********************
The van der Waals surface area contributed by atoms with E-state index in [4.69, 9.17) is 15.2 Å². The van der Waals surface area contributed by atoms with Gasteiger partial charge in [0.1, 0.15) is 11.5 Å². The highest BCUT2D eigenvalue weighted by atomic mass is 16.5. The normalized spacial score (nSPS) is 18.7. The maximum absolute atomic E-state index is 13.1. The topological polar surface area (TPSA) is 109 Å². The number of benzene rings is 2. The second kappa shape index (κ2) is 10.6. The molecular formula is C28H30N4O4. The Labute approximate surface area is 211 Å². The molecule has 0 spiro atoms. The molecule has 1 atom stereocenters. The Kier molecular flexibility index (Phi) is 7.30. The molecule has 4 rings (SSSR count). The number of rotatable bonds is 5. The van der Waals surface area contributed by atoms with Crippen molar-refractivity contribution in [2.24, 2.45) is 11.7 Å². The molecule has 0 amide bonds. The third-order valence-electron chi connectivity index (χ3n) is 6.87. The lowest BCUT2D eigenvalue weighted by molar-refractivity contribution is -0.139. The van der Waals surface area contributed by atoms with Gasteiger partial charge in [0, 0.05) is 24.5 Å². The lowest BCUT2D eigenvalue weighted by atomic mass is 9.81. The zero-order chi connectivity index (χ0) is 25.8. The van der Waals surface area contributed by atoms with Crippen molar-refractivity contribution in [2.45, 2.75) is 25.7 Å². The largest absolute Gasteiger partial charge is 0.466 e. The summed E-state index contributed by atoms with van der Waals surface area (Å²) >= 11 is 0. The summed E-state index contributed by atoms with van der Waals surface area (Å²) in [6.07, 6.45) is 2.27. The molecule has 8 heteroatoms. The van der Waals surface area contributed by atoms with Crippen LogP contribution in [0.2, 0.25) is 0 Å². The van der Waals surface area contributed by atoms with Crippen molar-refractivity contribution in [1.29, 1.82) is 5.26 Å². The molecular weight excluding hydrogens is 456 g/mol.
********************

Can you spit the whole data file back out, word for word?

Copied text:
The van der Waals surface area contributed by atoms with E-state index in [4.69, 9.17) is 15.2 Å². The van der Waals surface area contributed by atoms with Gasteiger partial charge in [0.1, 0.15) is 11.5 Å². The highest BCUT2D eigenvalue weighted by atomic mass is 16.5. The normalized spacial score (nSPS) is 18.7. The maximum absolute atomic E-state index is 13.1. The topological polar surface area (TPSA) is 109 Å². The number of benzene rings is 2. The second kappa shape index (κ2) is 10.6. The molecular formula is C28H30N4O4. The Labute approximate surface area is 211 Å². The molecule has 0 spiro atoms. The molecule has 1 atom stereocenters. The Kier molecular flexibility index (Phi) is 7.30. The molecule has 4 rings (SSSR count). The number of rotatable bonds is 5. The van der Waals surface area contributed by atoms with Crippen molar-refractivity contribution in [2.24, 2.45) is 11.7 Å². The molecule has 0 amide bonds. The third-order valence-electron chi connectivity index (χ3n) is 6.87. The lowest BCUT2D eigenvalue weighted by molar-refractivity contribution is -0.139. The van der Waals surface area contributed by atoms with Gasteiger partial charge in [0, 0.05) is 24.5 Å². The lowest BCUT2D eigenvalue weighted by atomic mass is 9.81. The zero-order chi connectivity index (χ0) is 25.8. The van der Waals surface area contributed by atoms with Crippen molar-refractivity contribution in [2.45, 2.75) is 25.7 Å². The largest absolute Gasteiger partial charge is 0.466 e. The summed E-state index contributed by atoms with van der Waals surface area (Å²) >= 11 is 0. The summed E-state index contributed by atoms with van der Waals surface area (Å²) in [6.07, 6.45) is 2.27. The molecule has 8 heteroatoms. The van der Waals surface area contributed by atoms with Crippen LogP contribution in [0.2, 0.25) is 0 Å². The van der Waals surface area contributed by atoms with Crippen molar-refractivity contribution in [1.29, 1.82) is 5.26 Å². The molecular weight excluding hydrogens is 456 g/mol.